How many used coffee grounds do you put in a bin every single day? How about every week? Or year? If you compost or otherwise recycle your used coffee grounds, then good for you – but too much of the raw materials needed for our favourite beverage ends up in a landfill.
The positive news is that, by reusing these grounds, we can make the coffee industry greener – both on the consumption and the production side. We are three Colombian friends on a mission to do just this. Read on to discover how.
Coffee grounds. Credit: Andrea Tummons
The Seeds of an Idea
Let’s go back to London, 2013: a hub for Scandinavians. There we were, three Colombians in a tall, blonde, good-looking, coffee-addicted crowd. We shared countless fikas and hygge moments with our friends. More importantly, we shared our stories of what goes on behind the scenes of coffee: the lives of farmers, the natural world and farming methods, socioeconomic inequalities, and sometimes even corruption.
Bonding over this, and discovering that we could connect the farm to the cup, led us to wonder how we could do this on a grander and more powerful scale.
After a semester of planning, we returned to Colombia for four months of research. We travelled from farm to farm, region to region, meeting dozens of small producers and taking a closer look at their daily challenges. The idea was to find ways to work with them to improve their conditions and their coffee by prioritising sustainability and consistency through the use of technology.
And then, in September 2016, armed with an invitation letter from StartUp Denmark sponsored by the Danish Business Authority, we flew to Copenhagen where we gave life to our vision.
The Kaffe Bueno team in Colombia’s Coffee Valley. Credit: Kaffe Bueno
Giving Coffee a Second Life
At this point, we founded Kaffe Bueno, our direct sourcing and coffee recycling company. Why coffee recycling? Because although we wanted to help Danes to connect to the story behind their cup, we also wanted to look at what happens after the coffee is consumed.
We have what we call a “circular dream”: that by improving post-consumption sustainability, we can improve sustainability in production. We believe that, by giving a second life to coffee, we can address global issues, such as climate change, that directly affect farmers, coffee, the environment, and coffee lovers.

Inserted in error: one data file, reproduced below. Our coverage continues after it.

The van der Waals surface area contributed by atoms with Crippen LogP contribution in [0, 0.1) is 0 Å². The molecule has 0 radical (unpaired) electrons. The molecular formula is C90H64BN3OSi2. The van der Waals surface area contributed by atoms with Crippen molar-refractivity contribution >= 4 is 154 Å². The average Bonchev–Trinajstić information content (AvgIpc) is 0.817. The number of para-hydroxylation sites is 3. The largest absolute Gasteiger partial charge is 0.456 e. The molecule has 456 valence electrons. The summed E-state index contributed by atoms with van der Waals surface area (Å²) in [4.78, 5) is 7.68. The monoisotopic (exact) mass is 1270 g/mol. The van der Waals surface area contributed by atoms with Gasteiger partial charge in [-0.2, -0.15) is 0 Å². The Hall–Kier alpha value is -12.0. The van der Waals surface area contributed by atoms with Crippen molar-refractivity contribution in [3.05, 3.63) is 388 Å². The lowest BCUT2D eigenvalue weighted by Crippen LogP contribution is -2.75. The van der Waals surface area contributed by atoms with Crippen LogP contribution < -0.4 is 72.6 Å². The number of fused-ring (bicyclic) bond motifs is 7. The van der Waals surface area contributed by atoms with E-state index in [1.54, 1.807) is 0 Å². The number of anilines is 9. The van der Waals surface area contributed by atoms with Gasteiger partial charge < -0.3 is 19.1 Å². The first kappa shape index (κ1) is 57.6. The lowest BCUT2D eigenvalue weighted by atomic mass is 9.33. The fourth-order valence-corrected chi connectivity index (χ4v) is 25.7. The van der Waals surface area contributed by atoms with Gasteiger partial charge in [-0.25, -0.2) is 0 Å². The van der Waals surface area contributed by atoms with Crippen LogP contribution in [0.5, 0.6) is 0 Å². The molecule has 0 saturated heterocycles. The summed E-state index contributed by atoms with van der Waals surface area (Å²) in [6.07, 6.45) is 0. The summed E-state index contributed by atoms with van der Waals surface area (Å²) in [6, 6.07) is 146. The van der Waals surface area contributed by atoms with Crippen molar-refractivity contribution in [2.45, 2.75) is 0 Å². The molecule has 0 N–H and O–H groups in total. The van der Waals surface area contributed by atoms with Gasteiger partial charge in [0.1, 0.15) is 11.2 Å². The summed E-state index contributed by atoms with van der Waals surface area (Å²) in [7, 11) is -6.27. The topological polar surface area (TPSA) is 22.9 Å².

And finally, after months of hard work, in July 2017 we were granted an Innobooster investment by the Danish Innovation Fund to collaborate with the Danish Technological Institute. Our goal: optimise an oil extraction process for the spent coffee grounds. This was a huge milestone in our journey.
A little bit of context: over 9 billion kilograms of coffee are consumed every year globally; 90% of that becomes waste and most of it ends up in landfills, where it decomposes and releases methane (30 times more potent at trapping heat than CO2). In turn, this increases the risk of coffee extinction. By upcycling coffee’s waste, we’re avoiding the release of toxic gases into the environment.
Unlike coffee exfoliants already on the market, we don’t use the grounds but instead we use the oil inside of them. This oil is rich in antioxidants, lipids and other organic compounds that have benefits for human skin. So we decided to use it as the main ingredient in a natural skincare line: Bueno Naturals.
We calculate that, by year five, we will have recycled 218 tonnes of spent coffee grounds – the equivalent of the annual carbon footprint of 118 cars.
Juan, a coffee producer, explains how a lot of coffee was processed to Juan of Kaffe Bueno. Credit: Kaffe Bueno
From Cosmetics Back to The Coffee Farm
This will in turn also benefit farmers, as climate change and a lack of resources are some of their biggest challenges.
But it also offers an opportunity for greater profits – ones that can be used to support producers.
We’ve partnered with Yiver Vargas, a producer and also a pioneer in organic agriculture and women’s rights in Colombia’s coffee scene. She’s the leader of the International Women’s Coffee Alliance (IWCA)’s Colombian daughter organisation, ALMUCAFE, and helps female farmers across three regions to improve their processes.
Our project is to implement technology in Yiver’s local community. Doing so should reduce the costs of production and labour, improve efficiency and resource management, and ultimately increase quality and consistency. This is a long-term plan that is still in development.
Yiver Vargas (left) and Camilo Fernandez (right) of Kaffe Bueno at Finca Santa Lucia in Huila, Colombia. Credit: Kaffe Bueno
Sustainability is complex: it is about more than coffee prices. It is about more than reducing waste. And it is about more than climate change. But by tackling all of these aspects together, we can create real change in the coffee industry.
Written by Alejandro Franco of Kaffe Bueno.
Perfect Daily Grind is not affiliated with any of the individuals or bodies mentioned in this article and cannot directly endorse them.
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